Colbrelli will also be gunning for a second stage victory. The Italian should appreciate the ever so slight up-hill drag but his positioning sometimes lets him down and that again could be his downfall tomorrow.

Matthews was going strongly in the TT today until a crash on the uphill. He’s been up there on the sprints so far but not really involved. (If that makes any sense).

Degenkolb will have a good lead-out at his disposal and this finish suits him down to the ground. A second and a third so far, can he get onto that top step?

Cort, Sbaragli, Coquard and Minali could all be up there equally too on a crazy day.

Prediction

He was left bitterly disappointed today in the time trial as he was on for a good placing. Clearly on form and getting better as the race goes on, Michael Matthews has a real chance here. He has a very solid lead-out train and should be one of the best positioned going into the final kilometre. If he’s near the front for the final 300m he should have the power to take the win!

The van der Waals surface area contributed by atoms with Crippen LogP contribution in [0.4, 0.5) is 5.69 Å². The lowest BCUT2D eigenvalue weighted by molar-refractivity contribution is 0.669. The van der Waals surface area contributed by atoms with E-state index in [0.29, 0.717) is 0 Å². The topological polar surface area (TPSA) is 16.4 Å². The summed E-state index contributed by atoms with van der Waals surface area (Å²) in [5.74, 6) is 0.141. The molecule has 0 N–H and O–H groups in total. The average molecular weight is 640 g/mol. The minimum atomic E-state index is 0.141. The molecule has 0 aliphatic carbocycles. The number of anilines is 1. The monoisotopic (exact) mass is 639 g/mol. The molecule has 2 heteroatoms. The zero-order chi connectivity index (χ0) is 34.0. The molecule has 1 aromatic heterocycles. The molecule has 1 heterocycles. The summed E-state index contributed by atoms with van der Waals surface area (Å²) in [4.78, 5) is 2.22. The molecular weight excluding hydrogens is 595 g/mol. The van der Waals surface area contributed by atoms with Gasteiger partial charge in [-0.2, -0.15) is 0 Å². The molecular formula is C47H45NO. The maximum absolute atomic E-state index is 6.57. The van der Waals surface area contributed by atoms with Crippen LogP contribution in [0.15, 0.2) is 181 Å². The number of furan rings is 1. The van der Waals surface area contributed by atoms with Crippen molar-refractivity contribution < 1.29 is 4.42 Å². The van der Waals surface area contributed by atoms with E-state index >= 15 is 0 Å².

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Betting

Matthews 1pt EW @28/1 with Bet365 (Would take down to 18s)

 

Thanks for reading and aplogies for this being slightly shorter than normal! Who do you think will win tomorrow? Anyway,

Those were My Two Spokes Worth.

 

 

 

Vuelta Stage 21 Preview: Las Rozas -> Madrid

*Apologies again, this preview will be very short as I’m away out for a family dinner this evening*

Today’s Recap

An insane stage that had a bit of everything!

As I predicted it was the break that fought it out for the stage win. Throughout the final climb there were several riders who looked as if they had the stage victory in their grasps. Sanchez looked good on the early slopes, then Conti looked as if he was the winner elect. However, neither of them made the top 10! Instead, it was Latour and Atapuma who entered a dog-fight and it was the Frenchman who just had enough at the end of the stage. One of the best finales to a Grand Tour stage I’ve seen in a while, everyone in every group was on their limit!